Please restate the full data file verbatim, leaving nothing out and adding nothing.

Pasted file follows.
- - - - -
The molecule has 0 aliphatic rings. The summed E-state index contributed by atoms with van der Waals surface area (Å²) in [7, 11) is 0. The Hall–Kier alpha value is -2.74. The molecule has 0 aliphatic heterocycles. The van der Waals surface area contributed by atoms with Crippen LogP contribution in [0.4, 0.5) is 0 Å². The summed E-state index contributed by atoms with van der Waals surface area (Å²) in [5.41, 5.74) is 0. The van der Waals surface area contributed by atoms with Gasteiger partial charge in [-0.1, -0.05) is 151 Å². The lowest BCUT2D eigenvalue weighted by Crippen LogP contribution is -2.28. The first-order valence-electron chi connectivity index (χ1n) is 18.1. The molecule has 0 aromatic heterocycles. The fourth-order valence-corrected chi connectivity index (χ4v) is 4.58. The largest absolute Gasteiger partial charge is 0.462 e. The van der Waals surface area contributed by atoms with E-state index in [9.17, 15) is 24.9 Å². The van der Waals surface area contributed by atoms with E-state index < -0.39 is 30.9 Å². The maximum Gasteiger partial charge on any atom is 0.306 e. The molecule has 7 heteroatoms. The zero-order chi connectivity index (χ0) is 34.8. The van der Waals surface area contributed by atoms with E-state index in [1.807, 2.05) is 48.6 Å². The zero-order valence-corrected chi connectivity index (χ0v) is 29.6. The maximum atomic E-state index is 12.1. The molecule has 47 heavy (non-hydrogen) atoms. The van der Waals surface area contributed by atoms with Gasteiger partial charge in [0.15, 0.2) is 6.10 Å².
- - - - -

The molecule has 0 aliphatic rings. The summed E-state index contributed by atoms with van der Waals surface area (Å²) in [7, 11) is 0. The Hall–Kier alpha value is -2.74. The molecule has 0 aliphatic heterocycles. The van der Waals surface area contributed by atoms with Crippen LogP contribution in [0.4, 0.5) is 0 Å². The summed E-state index contributed by atoms with van der Waals surface area (Å²) in [5.41, 5.74) is 0. The van der Waals surface area contributed by atoms with Gasteiger partial charge in [-0.1, -0.05) is 151 Å². The lowest BCUT2D eigenvalue weighted by Crippen LogP contribution is -2.28. The first-order valence-electron chi connectivity index (χ1n) is 18.1. The molecule has 0 aromatic heterocycles. The fourth-order valence-corrected chi connectivity index (χ4v) is 4.58. The largest absolute Gasteiger partial charge is 0.462 e. The van der Waals surface area contributed by atoms with E-state index in [9.17, 15) is 24.9 Å². The van der Waals surface area contributed by atoms with E-state index < -0.39 is 30.9 Å². The maximum Gasteiger partial charge on any atom is 0.306 e. The molecule has 7 heteroatoms. The zero-order chi connectivity index (χ0) is 34.8. The van der Waals surface area contributed by atoms with E-state index in [1.807, 2.05) is 48.6 Å². The zero-order valence-corrected chi connectivity index (χ0v) is 29.6. The maximum atomic E-state index is 12.1. The molecule has 47 heavy (non-hydrogen) atoms. The van der Waals surface area contributed by atoms with Gasteiger partial charge in [0.15, 0.2) is 6.10 Å².